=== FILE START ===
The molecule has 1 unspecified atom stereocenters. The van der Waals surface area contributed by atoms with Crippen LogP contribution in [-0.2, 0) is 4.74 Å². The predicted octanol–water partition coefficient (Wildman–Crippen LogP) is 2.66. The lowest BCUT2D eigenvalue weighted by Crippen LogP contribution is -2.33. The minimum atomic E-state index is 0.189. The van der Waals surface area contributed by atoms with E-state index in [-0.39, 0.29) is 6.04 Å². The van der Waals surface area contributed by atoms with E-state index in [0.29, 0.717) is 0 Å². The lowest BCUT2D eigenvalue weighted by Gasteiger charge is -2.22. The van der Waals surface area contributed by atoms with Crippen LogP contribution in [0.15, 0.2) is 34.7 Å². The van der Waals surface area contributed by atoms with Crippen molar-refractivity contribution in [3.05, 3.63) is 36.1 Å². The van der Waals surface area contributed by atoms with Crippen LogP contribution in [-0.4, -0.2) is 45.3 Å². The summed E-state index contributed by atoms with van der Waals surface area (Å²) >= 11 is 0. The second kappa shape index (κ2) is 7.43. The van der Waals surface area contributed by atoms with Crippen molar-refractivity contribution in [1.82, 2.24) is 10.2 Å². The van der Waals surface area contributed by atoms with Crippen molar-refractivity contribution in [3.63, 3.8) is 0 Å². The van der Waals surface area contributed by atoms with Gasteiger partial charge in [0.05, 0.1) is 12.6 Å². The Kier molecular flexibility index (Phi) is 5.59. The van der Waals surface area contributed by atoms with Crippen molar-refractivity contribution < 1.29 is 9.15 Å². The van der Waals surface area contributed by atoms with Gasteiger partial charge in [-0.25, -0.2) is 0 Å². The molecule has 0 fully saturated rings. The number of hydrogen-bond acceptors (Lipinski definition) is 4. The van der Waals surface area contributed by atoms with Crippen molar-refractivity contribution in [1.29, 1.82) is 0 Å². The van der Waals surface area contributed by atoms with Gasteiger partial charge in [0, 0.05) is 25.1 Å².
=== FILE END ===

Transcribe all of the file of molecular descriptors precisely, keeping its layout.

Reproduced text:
The molecule has 1 unspecified atom stereocenters. The van der Waals surface area contributed by atoms with Crippen LogP contribution in [-0.2, 0) is 4.74 Å². The predicted octanol–water partition coefficient (Wildman–Crippen LogP) is 2.66. The lowest BCUT2D eigenvalue weighted by Crippen LogP contribution is -2.33. The minimum atomic E-state index is 0.189. The van der Waals surface area contributed by atoms with E-state index in [-0.39, 0.29) is 6.04 Å². The van der Waals surface area contributed by atoms with E-state index in [0.29, 0.717) is 0 Å². The lowest BCUT2D eigenvalue weighted by Gasteiger charge is -2.22. The van der Waals surface area contributed by atoms with Crippen LogP contribution in [0.15, 0.2) is 34.7 Å². The van der Waals surface area contributed by atoms with Crippen molar-refractivity contribution in [3.05, 3.63) is 36.1 Å². The van der Waals surface area contributed by atoms with Crippen LogP contribution in [-0.4, -0.2) is 45.3 Å². The summed E-state index contributed by atoms with van der Waals surface area (Å²) >= 11 is 0. The second kappa shape index (κ2) is 7.43. The van der Waals surface area contributed by atoms with Crippen molar-refractivity contribution in [1.82, 2.24) is 10.2 Å². The van der Waals surface area contributed by atoms with Crippen molar-refractivity contribution in [3.63, 3.8) is 0 Å². The van der Waals surface area contributed by atoms with Gasteiger partial charge in [0.05, 0.1) is 12.6 Å². The Kier molecular flexibility index (Phi) is 5.59. The van der Waals surface area contributed by atoms with Crippen molar-refractivity contribution < 1.29 is 9.15 Å². The van der Waals surface area contributed by atoms with Gasteiger partial charge in [-0.25, -0.2) is 0 Å². The molecule has 0 fully saturated rings. The number of hydrogen-bond acceptors (Lipinski definition) is 4. The van der Waals surface area contributed by atoms with Crippen molar-refractivity contribution in [1.29, 1.82) is 0 Å². The van der Waals surface area contributed by atoms with Gasteiger partial charge in [0, 0.05) is 25.1 Å².